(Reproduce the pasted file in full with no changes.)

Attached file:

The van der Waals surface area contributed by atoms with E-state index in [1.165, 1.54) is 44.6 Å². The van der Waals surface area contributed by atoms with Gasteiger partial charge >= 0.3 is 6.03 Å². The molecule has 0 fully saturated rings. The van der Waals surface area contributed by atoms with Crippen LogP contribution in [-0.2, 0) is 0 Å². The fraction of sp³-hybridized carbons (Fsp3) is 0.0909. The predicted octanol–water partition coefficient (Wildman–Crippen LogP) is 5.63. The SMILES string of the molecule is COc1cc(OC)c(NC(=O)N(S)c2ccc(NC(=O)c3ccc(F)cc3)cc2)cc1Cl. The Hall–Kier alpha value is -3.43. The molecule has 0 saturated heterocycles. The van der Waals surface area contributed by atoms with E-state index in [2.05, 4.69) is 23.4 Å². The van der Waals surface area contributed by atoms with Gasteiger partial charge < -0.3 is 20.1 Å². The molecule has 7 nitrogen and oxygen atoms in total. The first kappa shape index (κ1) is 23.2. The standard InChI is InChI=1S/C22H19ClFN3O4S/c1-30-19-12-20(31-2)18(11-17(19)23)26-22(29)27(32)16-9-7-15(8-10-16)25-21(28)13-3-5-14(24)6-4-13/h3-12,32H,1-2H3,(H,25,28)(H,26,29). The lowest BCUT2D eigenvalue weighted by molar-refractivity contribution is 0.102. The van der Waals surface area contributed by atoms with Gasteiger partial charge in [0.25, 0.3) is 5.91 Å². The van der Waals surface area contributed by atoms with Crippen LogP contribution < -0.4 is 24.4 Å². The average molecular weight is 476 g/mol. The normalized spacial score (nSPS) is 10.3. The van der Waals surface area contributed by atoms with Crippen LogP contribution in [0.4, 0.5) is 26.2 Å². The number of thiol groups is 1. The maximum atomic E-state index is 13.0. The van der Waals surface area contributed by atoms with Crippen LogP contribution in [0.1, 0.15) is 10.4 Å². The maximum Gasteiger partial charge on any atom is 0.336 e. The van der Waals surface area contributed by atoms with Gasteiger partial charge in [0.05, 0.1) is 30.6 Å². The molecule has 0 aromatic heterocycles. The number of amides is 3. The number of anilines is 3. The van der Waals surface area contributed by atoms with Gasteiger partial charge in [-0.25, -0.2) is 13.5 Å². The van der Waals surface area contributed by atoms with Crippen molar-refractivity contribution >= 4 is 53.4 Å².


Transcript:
The van der Waals surface area contributed by atoms with E-state index in [1.165, 1.54) is 44.6 Å². The van der Waals surface area contributed by atoms with Gasteiger partial charge >= 0.3 is 6.03 Å². The molecule has 0 fully saturated rings. The van der Waals surface area contributed by atoms with Crippen LogP contribution in [-0.2, 0) is 0 Å². The fraction of sp³-hybridized carbons (Fsp3) is 0.0909. The predicted octanol–water partition coefficient (Wildman–Crippen LogP) is 5.63. The SMILES string of the molecule is COc1cc(OC)c(NC(=O)N(S)c2ccc(NC(=O)c3ccc(F)cc3)cc2)cc1Cl. The Hall–Kier alpha value is -3.43. The molecule has 0 saturated heterocycles. The van der Waals surface area contributed by atoms with E-state index in [2.05, 4.69) is 23.4 Å². The van der Waals surface area contributed by atoms with Gasteiger partial charge < -0.3 is 20.1 Å². The molecule has 7 nitrogen and oxygen atoms in total. The first kappa shape index (κ1) is 23.2. The standard InChI is InChI=1S/C22H19ClFN3O4S/c1-30-19-12-20(31-2)18(11-17(19)23)26-22(29)27(32)16-9-7-15(8-10-16)25-21(28)13-3-5-14(24)6-4-13/h3-12,32H,1-2H3,(H,25,28)(H,26,29). The lowest BCUT2D eigenvalue weighted by molar-refractivity contribution is 0.102. The van der Waals surface area contributed by atoms with Gasteiger partial charge in [0.25, 0.3) is 5.91 Å². The van der Waals surface area contributed by atoms with Crippen LogP contribution < -0.4 is 24.4 Å². The average molecular weight is 476 g/mol. The normalized spacial score (nSPS) is 10.3. The van der Waals surface area contributed by atoms with Crippen LogP contribution in [0.4, 0.5) is 26.2 Å². The number of thiol groups is 1. The maximum atomic E-state index is 13.0. The van der Waals surface area contributed by atoms with Crippen LogP contribution in [0.1, 0.15) is 10.4 Å². The maximum Gasteiger partial charge on any atom is 0.336 e. The van der Waals surface area contributed by atoms with Gasteiger partial charge in [0.05, 0.1) is 30.6 Å². The molecule has 0 aromatic heterocycles. The number of amides is 3. The number of anilines is 3. The van der Waals surface area contributed by atoms with Gasteiger partial charge in [-0.25, -0.2) is 13.5 Å². The van der Waals surface area contributed by atoms with Crippen molar-refractivity contribution >= 4 is 53.4 Å².